He asked me what type of canoe I would be interested in IF I was looking and I told him a canoe for one. As we continued to chat he walked to the shed, dragged out a canoe, pulled it to the pond and slid it into the water. Before I knew it I was paddling around the pond in the canoe as he sat on the shore in an Adirondack chair with one of his long legs slung over the armrest. Although I was on the pond and he was on the shore we didn't have to raise our voices to continue chatting in the stillness of the afternoon.
I paddled around the pond for a good ten minutes, loving the canoe. He sat on the shore chatting away assuring me I didn't have to hurry because he had no plans,. Finally I pulled up to shore and he helped me out of the canoe. He asked me what I thought. I told him I loved the canoe but reminded him I was not planning to buy one but I was curious about the price. As expected, the price was nowhere near what I wanted to spend and I told him so and thanked him for his time. He just smiled.
Out of nowhere a thought popped into my head and I asked him if he had any used canoes. He thought about it for a minute and finally said, no, they usually did not get trade ins. We began walking away from the pond when he stopped and said, "how about the canoe you were just in? Would you be interested in that one?" I turned around and took a second look. The canoe looked fine to me. It did have a big repair patch inside but nothing too noticeable so I asked him what it would cost. He gave me a price that was less than half the price of a new canoe.
I was absolutely thrilled and accepted the offer before he could change his mind.
Bringing Her Home
He picked up my canoe and toted it back to the workshop. Then he walked over and looked at my car. He told me the foam blocks they supply that support the canoe on the roof of a car probably needed a bit more foam to fit the slope of my car roof. So back we went to the workshop where he added another inch of foam to the four blocks. He asked what I did for a living and we chatted about his background.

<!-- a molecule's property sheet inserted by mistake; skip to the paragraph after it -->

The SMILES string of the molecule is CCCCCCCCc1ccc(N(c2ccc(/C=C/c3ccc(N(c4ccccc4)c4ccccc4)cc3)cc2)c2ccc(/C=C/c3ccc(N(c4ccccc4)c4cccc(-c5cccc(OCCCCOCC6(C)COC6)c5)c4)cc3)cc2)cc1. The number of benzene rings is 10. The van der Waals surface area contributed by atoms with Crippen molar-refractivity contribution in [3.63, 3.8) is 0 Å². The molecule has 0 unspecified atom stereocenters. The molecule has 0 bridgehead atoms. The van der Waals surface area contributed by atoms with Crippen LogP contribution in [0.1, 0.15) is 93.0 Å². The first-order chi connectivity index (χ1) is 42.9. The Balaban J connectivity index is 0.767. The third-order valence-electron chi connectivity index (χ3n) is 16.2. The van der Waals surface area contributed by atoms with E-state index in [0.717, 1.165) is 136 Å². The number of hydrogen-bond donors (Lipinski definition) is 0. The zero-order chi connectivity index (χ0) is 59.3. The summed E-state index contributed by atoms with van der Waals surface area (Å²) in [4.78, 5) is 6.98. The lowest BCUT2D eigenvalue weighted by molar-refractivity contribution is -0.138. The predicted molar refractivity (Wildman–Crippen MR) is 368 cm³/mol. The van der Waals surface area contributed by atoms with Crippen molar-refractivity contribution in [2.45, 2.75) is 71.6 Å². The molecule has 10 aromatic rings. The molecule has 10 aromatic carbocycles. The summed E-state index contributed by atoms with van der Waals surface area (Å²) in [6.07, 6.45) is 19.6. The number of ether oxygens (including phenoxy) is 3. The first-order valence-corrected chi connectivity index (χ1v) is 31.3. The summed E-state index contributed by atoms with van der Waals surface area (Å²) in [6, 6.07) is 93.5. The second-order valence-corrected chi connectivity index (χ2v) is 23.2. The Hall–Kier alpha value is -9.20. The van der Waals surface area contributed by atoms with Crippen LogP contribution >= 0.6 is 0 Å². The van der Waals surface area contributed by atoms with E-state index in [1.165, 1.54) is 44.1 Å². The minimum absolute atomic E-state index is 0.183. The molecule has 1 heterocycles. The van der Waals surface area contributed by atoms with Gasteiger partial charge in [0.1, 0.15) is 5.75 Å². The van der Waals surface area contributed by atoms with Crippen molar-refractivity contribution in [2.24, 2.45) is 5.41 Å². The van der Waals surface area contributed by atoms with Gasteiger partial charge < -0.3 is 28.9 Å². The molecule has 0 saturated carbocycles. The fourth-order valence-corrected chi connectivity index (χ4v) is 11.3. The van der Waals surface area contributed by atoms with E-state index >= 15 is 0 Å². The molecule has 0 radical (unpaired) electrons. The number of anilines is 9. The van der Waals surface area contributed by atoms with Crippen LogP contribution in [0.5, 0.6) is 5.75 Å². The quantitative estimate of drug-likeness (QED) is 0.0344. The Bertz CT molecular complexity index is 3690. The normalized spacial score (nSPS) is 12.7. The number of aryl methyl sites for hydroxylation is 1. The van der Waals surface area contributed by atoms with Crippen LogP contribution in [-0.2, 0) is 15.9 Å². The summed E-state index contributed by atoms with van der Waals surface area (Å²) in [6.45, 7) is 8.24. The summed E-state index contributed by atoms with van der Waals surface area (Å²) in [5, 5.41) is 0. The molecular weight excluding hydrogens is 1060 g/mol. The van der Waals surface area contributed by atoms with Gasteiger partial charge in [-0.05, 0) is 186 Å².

When he was done I asked him if there was a manual I should buy about canoeing. Again he said, "come with me," and I followed him back to the showroom where he handed me a book and told me that was my manual. The book was entitled, "An Adirondack Passage," by Christine Jerome in which she tells the story of how her and her husband recreated the cruise of a 10 lb. canoe called the Sairy Gamp through 200 miles of Adirondack waterways.
We ended up sitting in rocking chairs on the showroom porch as he told me stories about movie stars and professional athletes that had come into his shop over the years and bought canoes. While we were sitting there a car pulled up and the couple that stepped out looked like they were wearing every canoe related item in the L.L. Bean catalogue. I eyed my host and asked him if I had to buy all that stuff. He just smiled, said no and greeted his new customers. When they walked onto the porch he introduced me as his friend, Jan.
The newly arrived customers were my cue to leave. He assured me I could stay, but I didn't want to cramp his sales style. As I pulled away, I heard him yell over to me to drive carefully and remember I had a canoe on the roof.
When I pulled into the campsite with my new canoe firmly anchored to the roof of my car, two of my neighbors came over and asked, "what did you do now!"